I listened today to a talk by Warren Spector, the great computer game designer responsible for “Deus Ex”, “Thief”, and various other wonderful computer games.
After the talk, there was a conversation which spiraled around to many topics, but came down to one point: Warren’s ideal is to create games that have a kind of emergence. What he means by “emergence” is a game or interactive experience that is rich enough so that a player will be able to do unexpected things – that is, come up with solutions to game-play challenges – which were not explicitly designed into the game.
Warren bemoaned the fact that so far his favorite moments in computer games have been the ones that were tightly scripted – essentially cinematically crafted – such as the moment the giant tentacle reaches in and grabs the scientist in “Half Life I”, or when the dog bursts through the window in “Resident Evil”.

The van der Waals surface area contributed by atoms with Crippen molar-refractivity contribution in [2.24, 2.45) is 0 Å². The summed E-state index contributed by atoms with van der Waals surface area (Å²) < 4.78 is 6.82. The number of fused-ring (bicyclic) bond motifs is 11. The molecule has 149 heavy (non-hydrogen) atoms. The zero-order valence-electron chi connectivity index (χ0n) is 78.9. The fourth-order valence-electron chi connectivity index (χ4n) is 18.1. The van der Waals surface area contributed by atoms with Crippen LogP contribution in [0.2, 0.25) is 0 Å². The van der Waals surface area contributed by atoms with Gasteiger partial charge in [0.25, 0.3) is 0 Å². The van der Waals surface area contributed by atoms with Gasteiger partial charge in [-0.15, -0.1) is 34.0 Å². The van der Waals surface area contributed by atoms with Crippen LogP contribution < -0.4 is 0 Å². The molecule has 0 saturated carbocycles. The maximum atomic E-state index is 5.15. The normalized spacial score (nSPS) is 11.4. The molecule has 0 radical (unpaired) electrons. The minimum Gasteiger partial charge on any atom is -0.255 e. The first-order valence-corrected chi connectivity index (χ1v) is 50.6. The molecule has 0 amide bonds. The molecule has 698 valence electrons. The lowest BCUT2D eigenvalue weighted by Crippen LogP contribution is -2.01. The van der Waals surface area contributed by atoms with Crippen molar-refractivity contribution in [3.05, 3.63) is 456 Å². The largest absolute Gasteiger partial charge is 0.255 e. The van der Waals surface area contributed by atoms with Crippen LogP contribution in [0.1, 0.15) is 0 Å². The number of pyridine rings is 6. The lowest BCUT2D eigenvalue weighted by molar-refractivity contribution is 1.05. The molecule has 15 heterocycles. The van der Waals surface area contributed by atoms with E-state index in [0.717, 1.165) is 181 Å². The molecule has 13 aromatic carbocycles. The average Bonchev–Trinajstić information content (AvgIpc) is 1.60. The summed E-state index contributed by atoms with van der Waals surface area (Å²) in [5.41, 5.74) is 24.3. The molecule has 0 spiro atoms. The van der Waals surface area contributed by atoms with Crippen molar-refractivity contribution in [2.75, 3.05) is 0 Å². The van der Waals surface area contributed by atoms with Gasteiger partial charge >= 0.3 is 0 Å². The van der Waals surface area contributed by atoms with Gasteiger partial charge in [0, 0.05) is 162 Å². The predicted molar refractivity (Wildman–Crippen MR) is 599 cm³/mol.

Yes, it is certainly possible to create emergent games, games that allow the player to explore in a way that was not explicitly designed by the game designer. But can we make those games as emotionally powerful as games that follow a more linear, pre-scripted design?
And then somehow the conversation got on the subject of crossword puzzles – which were held up as an exemplar of a non-emergent (ie: pre-scripted) interactive experience.
Which left me wondering the following slightly wacky thought: Could we create an emergent crossword puzzle? And if so, what would that be like? I’ve already started trying out some ideas…